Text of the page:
Prospects for China’s foreign trade remain challenging as rising protectionism and international political uncertainties, including US trade policy under Donald Trump’s presidency, will likely weigh on Chinese exports, officials said on Jan 13.
China’s total foreign trade volume declined by 0.9 percent year-on-year to 24.33 trillion yuan ($3.5 trillion) in 2016. Exports decreased by 2 percent from a year earlier to 13.84 trillion yuan, while imports grew by 0.6 percent to 10.49 trillion yuan, according to customs data.
“The rising trend of anti-globalization and protectionism has increased the uncertainties in the global economy,” said Huang Songping, spokesman for the General Administration of Customs, at a news conference.
But the encouraging signs are that China’s foreign trade started to recover in the third and fourth quarters, reversing the sharp decline in the first two quarters. Total trade volume increased by 3.8 percent year-on-year in the fourth quarter.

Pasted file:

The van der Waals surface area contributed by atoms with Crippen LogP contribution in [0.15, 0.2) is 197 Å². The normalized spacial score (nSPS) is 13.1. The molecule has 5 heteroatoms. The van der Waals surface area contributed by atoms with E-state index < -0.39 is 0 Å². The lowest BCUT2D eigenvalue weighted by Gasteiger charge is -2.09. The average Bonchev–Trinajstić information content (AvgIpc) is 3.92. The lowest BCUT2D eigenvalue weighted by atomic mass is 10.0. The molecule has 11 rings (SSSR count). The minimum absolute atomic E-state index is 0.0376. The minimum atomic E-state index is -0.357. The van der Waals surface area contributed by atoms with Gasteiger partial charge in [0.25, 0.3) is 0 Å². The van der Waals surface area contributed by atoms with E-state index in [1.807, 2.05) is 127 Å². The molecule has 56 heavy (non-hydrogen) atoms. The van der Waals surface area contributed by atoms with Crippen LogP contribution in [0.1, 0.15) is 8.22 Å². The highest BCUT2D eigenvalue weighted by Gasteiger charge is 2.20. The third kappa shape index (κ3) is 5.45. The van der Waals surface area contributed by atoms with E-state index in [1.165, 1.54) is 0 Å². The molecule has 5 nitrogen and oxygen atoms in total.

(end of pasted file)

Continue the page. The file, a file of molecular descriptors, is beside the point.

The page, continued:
The recovery in China’s foreign trade was supported by favorable government policies as well as improved external demand in Europe and the United States, Huang said.
Exports to emerging markets, in particular countries covered by the Belt and Road Initiative, saw double-digit growth in the past year, the data showed.
Huang said China’s trade could face headwinds generated by rising international political uncertainties, including the fallout from Brexit and major elections in Europe and the ROK. The government is also paying close attention to US trade policy under the administration of Trump, who will take office on Jan 13.
“The challenges facing China’s trade are not in the short term. But the economy is resilient enough to handle them,” he said.
Wang Tao, chief China economist at UBS Group AG, said the Trump administration will likely adopt more trade protectionist measures against China, although the likelihood of an all-out trade war is slim.
“There are a lot of uncertainties surrounding Trump’s trade policy. But a trade war is very unlikely, since it would be a lose-lose situation and would also hurt the interest of US companies,” Wang said.
Chinese exporters are also preparing for rising uncertainties in the global markets and are expecting more supportive policies from the government to help them win back orders from competitors in Southeast Asia.